The success of the single cylinder cars was followed by the development of a 12 h.p. twin cylinder car in 1906. This car was intended for the London taxi market but proved unsuitable because of an inadequate turning circle. The result was that less than 400 of this model were manufactured, the only survivor being the car beautifully restored by Barry Robert of Auckland. Edmund Lewis then designed and built a 16/20 four cylinder model. A modified version of this car won the 1906 Isle of Man TT (Rolls Royce won in 1905) and a number of replicas were sold to the public. I am unaware of any surviving examples of the 16/20 but an example of the TT replica exists. A restored three speed example is on display in the British Heritage Museum at Gaydon. The earliest Rover cars arrived into New Zealand in 1905 and immediately found favour. Their gearing enabled them to climb hills. The cars were well built (French Malicet et Blin gears and German roller bearings) and reliable.

V.C.C. Auckland Branch Library: Auckland agent George Henning competing in the 1906 Auckland - Taupo reliability trial with his stripped 6 h.p. Rover

Early importers included: George Henning (Auckland), Inglis Brothers (Wellington), A.W. Smith (Christchurch), Cooke Howlison (Dunedin), P.H. Vickery (Invercargill) and Gordon Hughan (Carterton). In southern New Zealand the exploits of Dr Robert Fulton of Dunedin in his 8 h.p. Rover which he acquired in November 1905 became well known. The vehicle was used daily as transport for the doctor and reputedly did approximately 10,000 miles a year. Dr Fulton was also an early president 12

of the Otago Motor Club and the car participated in early reliability and hill climbing trials. This led to the car being popular among the medical fraternity who, as a profession, were among the first to see the advantages the motor vehicle. Doctor Fulton and Doctor William Borrie of Port Chalmers (who purchased his 8 h.p. Rover from Cooke Howlison in 1910) both continued to use their Rovers as their primary transport until well into the 1920’s.

Elworthy Family Archives: Pioneer motorist Archbishop Julius of Christchurch with his 8 h.p. Rover, one of many interesting cars he owned.

On Boxing Day 1905 at what was to become the Addington Trotting Track the first automobile races in New Zealand were held. In the small capacity class a 6 h.p. Rover was second and in the under 10 h.p. class an 8 h.p. Rover was first. In March 1906 George Henning entered a 6 h.p. car in the first organized national reliability trial which was from Auckland to Taupo. The trial took place over four days, with the little Rover achieving second place against larger and more powerful opposition. It would appear from newspapers of the time and numerous early photos of the cars that a significant number of these single cylinder cars came to New Zealand. I suspect that they later lost popularity with the arrival of the more powerful French and American cars capable of carrying more passengers. I believe many single cylinder motors from these vehicles ended up driving milking machines or shearing plants. 13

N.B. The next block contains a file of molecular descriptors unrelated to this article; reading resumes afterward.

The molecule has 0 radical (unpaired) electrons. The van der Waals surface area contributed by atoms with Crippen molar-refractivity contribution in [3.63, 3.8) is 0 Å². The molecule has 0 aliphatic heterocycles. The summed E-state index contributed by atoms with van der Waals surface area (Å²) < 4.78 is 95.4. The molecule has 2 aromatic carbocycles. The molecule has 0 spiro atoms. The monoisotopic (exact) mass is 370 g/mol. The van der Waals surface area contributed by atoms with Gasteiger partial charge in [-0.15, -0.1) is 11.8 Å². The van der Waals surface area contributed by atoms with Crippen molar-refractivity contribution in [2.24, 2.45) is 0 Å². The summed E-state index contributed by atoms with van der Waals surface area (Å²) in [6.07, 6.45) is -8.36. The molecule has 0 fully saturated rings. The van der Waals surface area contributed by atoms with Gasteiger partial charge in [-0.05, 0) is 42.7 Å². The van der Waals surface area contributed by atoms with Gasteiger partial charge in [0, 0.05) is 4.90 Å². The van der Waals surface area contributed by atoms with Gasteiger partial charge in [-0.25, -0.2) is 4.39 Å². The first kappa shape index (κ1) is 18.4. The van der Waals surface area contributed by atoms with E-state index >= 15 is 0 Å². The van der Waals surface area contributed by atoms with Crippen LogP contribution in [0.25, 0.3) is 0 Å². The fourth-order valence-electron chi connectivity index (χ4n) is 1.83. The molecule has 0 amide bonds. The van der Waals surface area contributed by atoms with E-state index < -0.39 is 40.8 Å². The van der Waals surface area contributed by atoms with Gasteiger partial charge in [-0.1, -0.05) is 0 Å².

The total number of 6 and 8 h.p. cars manufactured appears to have been just over two thousand of each model though no accurate records survived the bombing of Coventry during the Second World War. The early Rover cars which I am aware of surviving in New Zealand are: David Bruce’s 1904/5 8 h.p. car (number 168) restored by him with help from Barry Robert and Richard Foster. This car is now owned by Michael Pellow and George Ratcliffe of Auckland. Barry Robert’s 1909 12 h.p. twin cylinder car restored by him and rallied in V.C.C. events over many years. Barry Robert’s 6 h.p. (number A1794) car restored by him and in his ownership. -

A 1907 6h.p. car (A1400) in the Faraday Museum in Napier.

A 1907 8 h.p. car (B1002) part restored by Bud Smith with the mechanical work completed by Alec Shadbolt.

B1002 in the author’s workshop

A 1907 8 h.p. car (B1253). This car is still in project format with most of the parts being collected by Ian Williams and Dave Manhart. 14

Subsequent owners were Brian Batchelor and Graeme Clearwater who added to the parts collection. A 1909 6 h.p. car (A1883). This car was owned in the early 1960’s by Merv Hunt of Taradale, It was subsequently purchased by Sir Len Southward and resided in his museum for many years.